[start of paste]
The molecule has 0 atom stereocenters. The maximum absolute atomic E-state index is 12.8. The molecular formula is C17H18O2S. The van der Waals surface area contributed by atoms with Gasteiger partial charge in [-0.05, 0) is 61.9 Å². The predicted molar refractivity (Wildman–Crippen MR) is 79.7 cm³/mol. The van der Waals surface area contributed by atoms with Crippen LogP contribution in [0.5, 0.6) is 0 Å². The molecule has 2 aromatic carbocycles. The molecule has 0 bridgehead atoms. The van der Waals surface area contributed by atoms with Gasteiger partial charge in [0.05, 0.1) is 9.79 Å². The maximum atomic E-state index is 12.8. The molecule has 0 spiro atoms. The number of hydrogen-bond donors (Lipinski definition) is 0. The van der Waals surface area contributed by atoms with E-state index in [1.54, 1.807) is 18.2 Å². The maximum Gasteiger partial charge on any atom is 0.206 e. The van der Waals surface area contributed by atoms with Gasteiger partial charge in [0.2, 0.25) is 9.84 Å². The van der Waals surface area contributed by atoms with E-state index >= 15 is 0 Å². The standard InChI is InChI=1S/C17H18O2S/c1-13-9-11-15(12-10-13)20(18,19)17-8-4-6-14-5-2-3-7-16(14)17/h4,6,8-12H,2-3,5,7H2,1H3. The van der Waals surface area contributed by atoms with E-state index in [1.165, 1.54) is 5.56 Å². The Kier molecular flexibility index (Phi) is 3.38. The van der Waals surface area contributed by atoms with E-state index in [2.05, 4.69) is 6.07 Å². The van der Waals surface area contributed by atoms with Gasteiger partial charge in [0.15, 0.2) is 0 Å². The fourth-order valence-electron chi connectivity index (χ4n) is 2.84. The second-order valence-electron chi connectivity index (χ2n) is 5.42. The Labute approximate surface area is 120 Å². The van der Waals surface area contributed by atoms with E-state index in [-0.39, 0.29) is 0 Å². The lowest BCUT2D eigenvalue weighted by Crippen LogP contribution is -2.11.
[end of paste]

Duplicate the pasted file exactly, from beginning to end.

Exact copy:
The molecule has 0 atom stereocenters. The maximum absolute atomic E-state index is 12.8. The molecular formula is C17H18O2S. The van der Waals surface area contributed by atoms with Gasteiger partial charge in [-0.05, 0) is 61.9 Å². The predicted molar refractivity (Wildman–Crippen MR) is 79.7 cm³/mol. The van der Waals surface area contributed by atoms with Crippen LogP contribution in [0.5, 0.6) is 0 Å². The molecule has 2 aromatic carbocycles. The molecule has 0 bridgehead atoms. The van der Waals surface area contributed by atoms with Gasteiger partial charge in [0.05, 0.1) is 9.79 Å². The maximum atomic E-state index is 12.8. The molecule has 0 spiro atoms. The number of hydrogen-bond donors (Lipinski definition) is 0. The van der Waals surface area contributed by atoms with E-state index in [1.54, 1.807) is 18.2 Å². The maximum Gasteiger partial charge on any atom is 0.206 e. The van der Waals surface area contributed by atoms with Gasteiger partial charge in [0.2, 0.25) is 9.84 Å². The van der Waals surface area contributed by atoms with E-state index >= 15 is 0 Å². The standard InChI is InChI=1S/C17H18O2S/c1-13-9-11-15(12-10-13)20(18,19)17-8-4-6-14-5-2-3-7-16(14)17/h4,6,8-12H,2-3,5,7H2,1H3. The van der Waals surface area contributed by atoms with E-state index in [1.165, 1.54) is 5.56 Å². The Kier molecular flexibility index (Phi) is 3.38. The van der Waals surface area contributed by atoms with E-state index in [2.05, 4.69) is 6.07 Å². The van der Waals surface area contributed by atoms with Gasteiger partial charge in [0.15, 0.2) is 0 Å². The fourth-order valence-electron chi connectivity index (χ4n) is 2.84. The second-order valence-electron chi connectivity index (χ2n) is 5.42. The Labute approximate surface area is 120 Å². The van der Waals surface area contributed by atoms with E-state index in [-0.39, 0.29) is 0 Å². The lowest BCUT2D eigenvalue weighted by Crippen LogP contribution is -2.11.